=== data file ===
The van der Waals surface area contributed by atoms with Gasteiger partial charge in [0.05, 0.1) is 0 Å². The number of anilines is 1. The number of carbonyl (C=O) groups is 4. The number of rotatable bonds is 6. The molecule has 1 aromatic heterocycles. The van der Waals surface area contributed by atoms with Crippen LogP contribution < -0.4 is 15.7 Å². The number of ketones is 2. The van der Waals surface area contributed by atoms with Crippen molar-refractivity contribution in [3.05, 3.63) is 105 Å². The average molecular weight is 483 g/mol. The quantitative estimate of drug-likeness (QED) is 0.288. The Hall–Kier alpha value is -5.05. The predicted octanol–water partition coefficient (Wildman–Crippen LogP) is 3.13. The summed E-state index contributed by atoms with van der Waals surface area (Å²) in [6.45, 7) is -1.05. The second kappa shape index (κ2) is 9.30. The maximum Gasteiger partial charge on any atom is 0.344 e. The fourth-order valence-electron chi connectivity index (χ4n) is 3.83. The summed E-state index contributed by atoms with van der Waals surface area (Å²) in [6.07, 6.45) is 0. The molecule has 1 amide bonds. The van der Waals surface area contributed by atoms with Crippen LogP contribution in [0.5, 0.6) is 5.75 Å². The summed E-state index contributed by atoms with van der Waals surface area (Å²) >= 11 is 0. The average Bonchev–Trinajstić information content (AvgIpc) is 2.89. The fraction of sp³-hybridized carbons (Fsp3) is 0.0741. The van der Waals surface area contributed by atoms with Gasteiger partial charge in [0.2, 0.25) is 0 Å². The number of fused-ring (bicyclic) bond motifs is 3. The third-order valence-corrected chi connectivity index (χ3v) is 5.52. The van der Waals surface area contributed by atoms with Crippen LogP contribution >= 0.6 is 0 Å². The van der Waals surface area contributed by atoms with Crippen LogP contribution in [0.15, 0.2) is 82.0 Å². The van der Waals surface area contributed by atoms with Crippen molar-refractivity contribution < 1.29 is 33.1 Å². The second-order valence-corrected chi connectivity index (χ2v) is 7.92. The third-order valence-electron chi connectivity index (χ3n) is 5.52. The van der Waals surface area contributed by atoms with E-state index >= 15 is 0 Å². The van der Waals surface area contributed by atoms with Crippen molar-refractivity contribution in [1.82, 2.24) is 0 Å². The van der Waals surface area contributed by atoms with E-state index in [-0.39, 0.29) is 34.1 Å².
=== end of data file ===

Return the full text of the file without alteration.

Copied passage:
The van der Waals surface area contributed by atoms with Gasteiger partial charge in [0.05, 0.1) is 0 Å². The number of anilines is 1. The number of carbonyl (C=O) groups is 4. The number of rotatable bonds is 6. The molecule has 1 aromatic heterocycles. The van der Waals surface area contributed by atoms with Crippen LogP contribution < -0.4 is 15.7 Å². The number of ketones is 2. The van der Waals surface area contributed by atoms with Crippen molar-refractivity contribution in [3.05, 3.63) is 105 Å². The average molecular weight is 483 g/mol. The quantitative estimate of drug-likeness (QED) is 0.288. The Hall–Kier alpha value is -5.05. The predicted octanol–water partition coefficient (Wildman–Crippen LogP) is 3.13. The summed E-state index contributed by atoms with van der Waals surface area (Å²) in [6.45, 7) is -1.05. The second kappa shape index (κ2) is 9.30. The maximum Gasteiger partial charge on any atom is 0.344 e. The fourth-order valence-electron chi connectivity index (χ4n) is 3.83. The summed E-state index contributed by atoms with van der Waals surface area (Å²) in [6.07, 6.45) is 0. The molecule has 1 amide bonds. The van der Waals surface area contributed by atoms with Crippen LogP contribution in [0.5, 0.6) is 5.75 Å². The summed E-state index contributed by atoms with van der Waals surface area (Å²) >= 11 is 0. The average Bonchev–Trinajstić information content (AvgIpc) is 2.89. The fraction of sp³-hybridized carbons (Fsp3) is 0.0741. The van der Waals surface area contributed by atoms with Gasteiger partial charge in [0.2, 0.25) is 0 Å². The number of fused-ring (bicyclic) bond motifs is 3. The third-order valence-corrected chi connectivity index (χ3v) is 5.52. The van der Waals surface area contributed by atoms with Crippen LogP contribution >= 0.6 is 0 Å². The van der Waals surface area contributed by atoms with Crippen LogP contribution in [0.15, 0.2) is 82.0 Å². The van der Waals surface area contributed by atoms with Crippen molar-refractivity contribution < 1.29 is 33.1 Å². The second-order valence-corrected chi connectivity index (χ2v) is 7.92. The third-order valence-electron chi connectivity index (χ3n) is 5.52. The van der Waals surface area contributed by atoms with E-state index >= 15 is 0 Å². The van der Waals surface area contributed by atoms with Crippen molar-refractivity contribution in [1.82, 2.24) is 0 Å². The van der Waals surface area contributed by atoms with E-state index in [-0.39, 0.29) is 34.1 Å².